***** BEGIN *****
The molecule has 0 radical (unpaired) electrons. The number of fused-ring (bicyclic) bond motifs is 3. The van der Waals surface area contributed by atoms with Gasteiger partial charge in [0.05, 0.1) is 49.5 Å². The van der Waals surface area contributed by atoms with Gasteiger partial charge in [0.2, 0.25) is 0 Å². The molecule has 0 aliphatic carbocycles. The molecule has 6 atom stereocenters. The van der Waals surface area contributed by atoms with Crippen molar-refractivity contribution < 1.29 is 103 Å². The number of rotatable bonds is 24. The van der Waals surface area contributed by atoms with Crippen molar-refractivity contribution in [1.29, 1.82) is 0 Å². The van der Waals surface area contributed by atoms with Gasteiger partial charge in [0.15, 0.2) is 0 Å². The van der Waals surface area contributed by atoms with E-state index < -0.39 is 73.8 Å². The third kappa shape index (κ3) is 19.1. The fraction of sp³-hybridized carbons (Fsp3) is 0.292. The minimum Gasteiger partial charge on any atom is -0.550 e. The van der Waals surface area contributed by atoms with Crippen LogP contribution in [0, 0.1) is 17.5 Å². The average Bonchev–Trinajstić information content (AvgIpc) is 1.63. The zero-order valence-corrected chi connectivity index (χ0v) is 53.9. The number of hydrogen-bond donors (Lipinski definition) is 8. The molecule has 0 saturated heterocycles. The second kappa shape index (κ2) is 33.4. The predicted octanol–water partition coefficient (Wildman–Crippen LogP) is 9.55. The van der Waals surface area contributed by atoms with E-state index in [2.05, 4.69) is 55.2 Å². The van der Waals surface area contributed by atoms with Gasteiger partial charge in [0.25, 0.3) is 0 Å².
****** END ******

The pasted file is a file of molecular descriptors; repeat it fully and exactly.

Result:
The molecule has 0 radical (unpaired) electrons. The number of fused-ring (bicyclic) bond motifs is 3. The van der Waals surface area contributed by atoms with Gasteiger partial charge in [0.05, 0.1) is 49.5 Å². The van der Waals surface area contributed by atoms with Gasteiger partial charge in [0.2, 0.25) is 0 Å². The molecule has 0 aliphatic carbocycles. The molecule has 6 atom stereocenters. The van der Waals surface area contributed by atoms with Crippen molar-refractivity contribution < 1.29 is 103 Å². The number of rotatable bonds is 24. The van der Waals surface area contributed by atoms with Crippen molar-refractivity contribution in [1.29, 1.82) is 0 Å². The van der Waals surface area contributed by atoms with Gasteiger partial charge in [0.15, 0.2) is 0 Å². The van der Waals surface area contributed by atoms with E-state index < -0.39 is 73.8 Å². The third kappa shape index (κ3) is 19.1. The fraction of sp³-hybridized carbons (Fsp3) is 0.292. The minimum Gasteiger partial charge on any atom is -0.550 e. The van der Waals surface area contributed by atoms with Crippen LogP contribution in [0, 0.1) is 17.5 Å². The average Bonchev–Trinajstić information content (AvgIpc) is 1.63. The zero-order valence-corrected chi connectivity index (χ0v) is 53.9. The number of hydrogen-bond donors (Lipinski definition) is 8. The molecule has 0 saturated heterocycles. The second kappa shape index (κ2) is 33.4. The predicted octanol–water partition coefficient (Wildman–Crippen LogP) is 9.55. The van der Waals surface area contributed by atoms with E-state index in [2.05, 4.69) is 55.2 Å². The van der Waals surface area contributed by atoms with Gasteiger partial charge in [0.25, 0.3) is 0 Å².